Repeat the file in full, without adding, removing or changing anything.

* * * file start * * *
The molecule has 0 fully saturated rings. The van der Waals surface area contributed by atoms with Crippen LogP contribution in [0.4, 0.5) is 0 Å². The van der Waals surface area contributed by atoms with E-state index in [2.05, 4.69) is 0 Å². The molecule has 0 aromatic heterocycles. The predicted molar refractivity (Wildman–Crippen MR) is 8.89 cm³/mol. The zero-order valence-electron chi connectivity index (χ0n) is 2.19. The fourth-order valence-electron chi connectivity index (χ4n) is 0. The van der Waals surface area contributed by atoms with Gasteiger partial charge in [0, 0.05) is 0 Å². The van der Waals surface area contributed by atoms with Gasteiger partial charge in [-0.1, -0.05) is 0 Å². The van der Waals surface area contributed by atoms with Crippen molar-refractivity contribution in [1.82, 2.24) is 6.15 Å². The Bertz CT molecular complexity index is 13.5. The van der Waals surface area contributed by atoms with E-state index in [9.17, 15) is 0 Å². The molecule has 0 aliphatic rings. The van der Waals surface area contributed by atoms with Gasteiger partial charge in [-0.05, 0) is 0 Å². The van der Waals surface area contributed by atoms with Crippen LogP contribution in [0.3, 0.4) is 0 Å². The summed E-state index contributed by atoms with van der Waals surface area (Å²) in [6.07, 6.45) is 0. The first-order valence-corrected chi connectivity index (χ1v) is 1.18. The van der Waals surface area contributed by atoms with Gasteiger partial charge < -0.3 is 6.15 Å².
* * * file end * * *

The molecule has 0 fully saturated rings. The van der Waals surface area contributed by atoms with Crippen LogP contribution in [0.4, 0.5) is 0 Å². The van der Waals surface area contributed by atoms with E-state index in [2.05, 4.69) is 0 Å². The molecule has 0 aromatic heterocycles. The predicted molar refractivity (Wildman–Crippen MR) is 8.89 cm³/mol. The zero-order valence-electron chi connectivity index (χ0n) is 2.19. The fourth-order valence-electron chi connectivity index (χ4n) is 0. The van der Waals surface area contributed by atoms with Gasteiger partial charge in [0, 0.05) is 0 Å². The van der Waals surface area contributed by atoms with Gasteiger partial charge in [-0.1, -0.05) is 0 Å². The van der Waals surface area contributed by atoms with Crippen molar-refractivity contribution in [1.82, 2.24) is 6.15 Å². The Bertz CT molecular complexity index is 13.5. The van der Waals surface area contributed by atoms with E-state index in [9.17, 15) is 0 Å². The molecule has 0 aliphatic rings. The van der Waals surface area contributed by atoms with Gasteiger partial charge in [-0.05, 0) is 0 Å². The van der Waals surface area contributed by atoms with Crippen LogP contribution in [0.3, 0.4) is 0 Å². The summed E-state index contributed by atoms with van der Waals surface area (Å²) in [6.07, 6.45) is 0. The first-order valence-corrected chi connectivity index (χ1v) is 1.18. The van der Waals surface area contributed by atoms with Gasteiger partial charge < -0.3 is 6.15 Å².